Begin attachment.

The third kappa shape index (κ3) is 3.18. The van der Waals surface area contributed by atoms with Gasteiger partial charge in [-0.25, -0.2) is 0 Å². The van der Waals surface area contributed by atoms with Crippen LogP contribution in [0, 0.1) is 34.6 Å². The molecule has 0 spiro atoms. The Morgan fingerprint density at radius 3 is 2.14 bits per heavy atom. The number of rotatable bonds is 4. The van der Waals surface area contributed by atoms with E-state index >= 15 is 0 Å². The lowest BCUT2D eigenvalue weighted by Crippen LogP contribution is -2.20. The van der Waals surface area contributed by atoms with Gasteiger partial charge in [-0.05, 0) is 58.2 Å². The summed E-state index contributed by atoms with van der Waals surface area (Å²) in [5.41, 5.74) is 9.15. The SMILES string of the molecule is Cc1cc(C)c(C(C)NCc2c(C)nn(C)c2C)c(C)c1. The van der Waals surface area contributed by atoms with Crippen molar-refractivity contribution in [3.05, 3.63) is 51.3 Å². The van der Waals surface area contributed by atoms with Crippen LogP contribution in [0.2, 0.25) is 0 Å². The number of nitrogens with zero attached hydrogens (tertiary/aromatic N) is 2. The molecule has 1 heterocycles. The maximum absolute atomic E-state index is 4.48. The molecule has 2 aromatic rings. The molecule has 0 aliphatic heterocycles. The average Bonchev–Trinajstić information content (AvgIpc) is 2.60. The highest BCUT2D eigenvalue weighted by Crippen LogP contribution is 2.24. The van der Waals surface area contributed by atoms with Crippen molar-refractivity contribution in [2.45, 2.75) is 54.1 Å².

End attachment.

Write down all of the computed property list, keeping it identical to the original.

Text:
The third kappa shape index (κ3) is 3.18. The van der Waals surface area contributed by atoms with Gasteiger partial charge in [-0.25, -0.2) is 0 Å². The van der Waals surface area contributed by atoms with Crippen LogP contribution in [0, 0.1) is 34.6 Å². The molecule has 0 spiro atoms. The Morgan fingerprint density at radius 3 is 2.14 bits per heavy atom. The number of rotatable bonds is 4. The van der Waals surface area contributed by atoms with E-state index >= 15 is 0 Å². The lowest BCUT2D eigenvalue weighted by Crippen LogP contribution is -2.20. The van der Waals surface area contributed by atoms with Gasteiger partial charge in [-0.05, 0) is 58.2 Å². The summed E-state index contributed by atoms with van der Waals surface area (Å²) in [5.41, 5.74) is 9.15. The SMILES string of the molecule is Cc1cc(C)c(C(C)NCc2c(C)nn(C)c2C)c(C)c1. The van der Waals surface area contributed by atoms with Crippen molar-refractivity contribution in [3.05, 3.63) is 51.3 Å². The van der Waals surface area contributed by atoms with Crippen LogP contribution in [0.2, 0.25) is 0 Å². The number of nitrogens with zero attached hydrogens (tertiary/aromatic N) is 2. The molecule has 1 heterocycles. The maximum absolute atomic E-state index is 4.48. The molecule has 2 aromatic rings. The molecule has 0 aliphatic heterocycles. The average Bonchev–Trinajstić information content (AvgIpc) is 2.60. The highest BCUT2D eigenvalue weighted by Crippen LogP contribution is 2.24. The van der Waals surface area contributed by atoms with Crippen molar-refractivity contribution in [2.45, 2.75) is 54.1 Å².